The plaintiff alleges that she was injured due to the negligence and malpracticecommitted by the defendant who is a licensed podiatrist. The action against the defendant was started by service of a summons and complaint. The plaintiff asserts at this point that all of the pretrial proceedings have been completed and now moves for trial. The plaintiff states that she is entitled to special preference under CPLR 3403.
The defendant argues that the plaintiff’s action is for podiatric malpractice, which is separate from the practice of medicine and because of this is not entitled to special preference under CPLR 3403. The defendant further argues that the motion is premature because the plaintiff has not filed a note of issue and statement of readiness.
The issues before the court relate to the motion by the plaintiff and whether or not podiatry is encompassed by the language “medical malpractice” as discussed in CPLR 3403. If podiatry is considered under medical malpractice, should the case be given preference on the court calendar? Finally, the question is whether the plaintiff has shown destitution to warrant this relief is granted.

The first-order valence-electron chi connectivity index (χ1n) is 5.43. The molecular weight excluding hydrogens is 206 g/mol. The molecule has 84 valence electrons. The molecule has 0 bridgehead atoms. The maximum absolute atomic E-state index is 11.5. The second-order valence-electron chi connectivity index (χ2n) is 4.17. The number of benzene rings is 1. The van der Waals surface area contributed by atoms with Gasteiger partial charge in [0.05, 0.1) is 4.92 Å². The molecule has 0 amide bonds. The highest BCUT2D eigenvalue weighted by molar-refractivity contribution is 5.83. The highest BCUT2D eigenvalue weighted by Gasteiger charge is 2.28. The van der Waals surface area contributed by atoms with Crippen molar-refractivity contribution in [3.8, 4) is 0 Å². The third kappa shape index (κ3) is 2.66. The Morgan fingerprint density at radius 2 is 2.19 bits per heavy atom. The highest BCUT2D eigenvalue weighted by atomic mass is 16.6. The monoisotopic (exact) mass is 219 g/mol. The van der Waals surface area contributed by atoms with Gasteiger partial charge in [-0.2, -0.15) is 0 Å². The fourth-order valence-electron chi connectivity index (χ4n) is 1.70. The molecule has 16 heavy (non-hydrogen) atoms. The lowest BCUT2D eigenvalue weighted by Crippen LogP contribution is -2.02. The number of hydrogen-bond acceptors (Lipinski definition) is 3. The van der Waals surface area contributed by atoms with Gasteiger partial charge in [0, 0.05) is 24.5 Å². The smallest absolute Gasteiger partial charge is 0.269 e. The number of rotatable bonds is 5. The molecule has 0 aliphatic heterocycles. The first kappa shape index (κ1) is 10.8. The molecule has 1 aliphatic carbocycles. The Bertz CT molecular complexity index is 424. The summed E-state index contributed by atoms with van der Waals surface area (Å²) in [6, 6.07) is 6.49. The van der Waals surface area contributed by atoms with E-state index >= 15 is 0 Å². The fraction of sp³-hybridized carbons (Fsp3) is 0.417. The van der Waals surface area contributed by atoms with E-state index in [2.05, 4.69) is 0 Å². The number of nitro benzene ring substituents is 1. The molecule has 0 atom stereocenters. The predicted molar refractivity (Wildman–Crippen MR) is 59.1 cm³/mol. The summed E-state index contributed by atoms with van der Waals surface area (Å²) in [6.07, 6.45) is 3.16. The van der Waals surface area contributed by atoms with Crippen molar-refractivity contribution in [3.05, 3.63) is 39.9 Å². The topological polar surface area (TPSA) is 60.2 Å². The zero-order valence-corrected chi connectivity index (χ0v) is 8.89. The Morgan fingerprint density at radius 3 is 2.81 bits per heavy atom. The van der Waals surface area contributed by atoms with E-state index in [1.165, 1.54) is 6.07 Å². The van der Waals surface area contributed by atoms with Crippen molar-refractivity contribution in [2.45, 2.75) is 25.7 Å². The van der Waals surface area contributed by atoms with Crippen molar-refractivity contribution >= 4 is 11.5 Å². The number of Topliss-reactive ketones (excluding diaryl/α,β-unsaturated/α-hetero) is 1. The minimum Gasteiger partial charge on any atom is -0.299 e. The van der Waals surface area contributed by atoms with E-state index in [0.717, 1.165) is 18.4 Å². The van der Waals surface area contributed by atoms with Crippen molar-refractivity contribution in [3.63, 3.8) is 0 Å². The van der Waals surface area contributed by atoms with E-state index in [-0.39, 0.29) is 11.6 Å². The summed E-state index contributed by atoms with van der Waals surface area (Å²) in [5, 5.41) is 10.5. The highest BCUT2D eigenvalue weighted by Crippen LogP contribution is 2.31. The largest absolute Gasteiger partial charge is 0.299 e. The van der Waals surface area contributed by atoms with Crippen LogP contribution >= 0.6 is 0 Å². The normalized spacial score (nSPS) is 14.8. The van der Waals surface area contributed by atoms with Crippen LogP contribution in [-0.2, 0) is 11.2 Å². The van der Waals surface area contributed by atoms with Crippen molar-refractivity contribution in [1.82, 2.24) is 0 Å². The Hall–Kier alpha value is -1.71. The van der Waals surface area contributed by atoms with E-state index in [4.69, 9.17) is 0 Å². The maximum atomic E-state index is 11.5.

The defendant argues for a narrow construction of the fifth paragraph of the law which finds that podiatry is a separate and distinct from the practice of medicine. The defendant would have the court come to the conclusion that the medical preference that is referred to in this particular law does not apply in this particular case.
It is true that podiatry has been held as a separate and distinct field from the practice of medicine. However, there are some cases where it cannot be disputed that podiatry is treated as a medical malpractice action. In fact, podiatry is considered a branch of healing and there is a panel hearing required before a trial can be conducted, the same as any type of medical malpractice case.
In order to come to the conclusion that podiatry is separate from other medical practices would mean that there would never be a podiatric malpractice case that would come to trial.
The other argument made by the defendant is that the plaintiff has not filed a note of issue precluding such relief.
The court has reviewed all of the issues that have been presented in this instant action and has concluded that the plaintiff’s motion is granted to the extent that the action will be given special preference based upon paragraph five of the law in question. However, the motion is denied otherwise and the action will be sent for a panel hearing in its regular order after a filing of a note of issue and a statement of readiness by the plaintiff.
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